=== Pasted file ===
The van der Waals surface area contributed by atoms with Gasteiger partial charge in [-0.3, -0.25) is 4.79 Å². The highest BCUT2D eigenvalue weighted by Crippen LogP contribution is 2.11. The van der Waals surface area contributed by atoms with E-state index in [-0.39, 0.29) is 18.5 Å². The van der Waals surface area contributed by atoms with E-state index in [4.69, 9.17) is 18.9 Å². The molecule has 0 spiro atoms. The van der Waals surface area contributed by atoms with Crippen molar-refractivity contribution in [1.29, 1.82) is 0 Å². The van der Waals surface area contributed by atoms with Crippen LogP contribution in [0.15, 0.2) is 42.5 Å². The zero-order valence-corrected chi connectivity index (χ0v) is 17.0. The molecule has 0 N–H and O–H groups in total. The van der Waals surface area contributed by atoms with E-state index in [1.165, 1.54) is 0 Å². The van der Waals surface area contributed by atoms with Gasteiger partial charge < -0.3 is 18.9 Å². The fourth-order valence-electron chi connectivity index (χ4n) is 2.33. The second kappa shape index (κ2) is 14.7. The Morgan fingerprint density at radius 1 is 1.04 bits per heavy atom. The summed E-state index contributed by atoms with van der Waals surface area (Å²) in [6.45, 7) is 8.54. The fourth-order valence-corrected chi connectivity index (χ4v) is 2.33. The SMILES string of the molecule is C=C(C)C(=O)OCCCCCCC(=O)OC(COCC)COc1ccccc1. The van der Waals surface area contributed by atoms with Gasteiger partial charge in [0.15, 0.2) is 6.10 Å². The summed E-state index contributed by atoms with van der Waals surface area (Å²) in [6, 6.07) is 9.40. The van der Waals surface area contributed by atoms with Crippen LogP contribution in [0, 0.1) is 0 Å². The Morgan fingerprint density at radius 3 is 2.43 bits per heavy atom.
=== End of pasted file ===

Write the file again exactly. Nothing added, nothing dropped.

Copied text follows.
The van der Waals surface area contributed by atoms with Gasteiger partial charge in [-0.3, -0.25) is 4.79 Å². The highest BCUT2D eigenvalue weighted by Crippen LogP contribution is 2.11. The van der Waals surface area contributed by atoms with E-state index in [-0.39, 0.29) is 18.5 Å². The van der Waals surface area contributed by atoms with E-state index in [4.69, 9.17) is 18.9 Å². The molecule has 0 spiro atoms. The van der Waals surface area contributed by atoms with Crippen molar-refractivity contribution in [1.29, 1.82) is 0 Å². The van der Waals surface area contributed by atoms with Crippen LogP contribution in [0.15, 0.2) is 42.5 Å². The zero-order valence-corrected chi connectivity index (χ0v) is 17.0. The molecule has 0 N–H and O–H groups in total. The van der Waals surface area contributed by atoms with E-state index in [1.165, 1.54) is 0 Å². The van der Waals surface area contributed by atoms with Gasteiger partial charge < -0.3 is 18.9 Å². The fourth-order valence-electron chi connectivity index (χ4n) is 2.33. The second kappa shape index (κ2) is 14.7. The Morgan fingerprint density at radius 1 is 1.04 bits per heavy atom. The summed E-state index contributed by atoms with van der Waals surface area (Å²) in [6.45, 7) is 8.54. The fourth-order valence-corrected chi connectivity index (χ4v) is 2.33. The SMILES string of the molecule is C=C(C)C(=O)OCCCCCCC(=O)OC(COCC)COc1ccccc1. The van der Waals surface area contributed by atoms with Gasteiger partial charge in [0.15, 0.2) is 6.10 Å². The summed E-state index contributed by atoms with van der Waals surface area (Å²) in [6, 6.07) is 9.40. The van der Waals surface area contributed by atoms with Crippen LogP contribution in [0, 0.1) is 0 Å². The Morgan fingerprint density at radius 3 is 2.43 bits per heavy atom.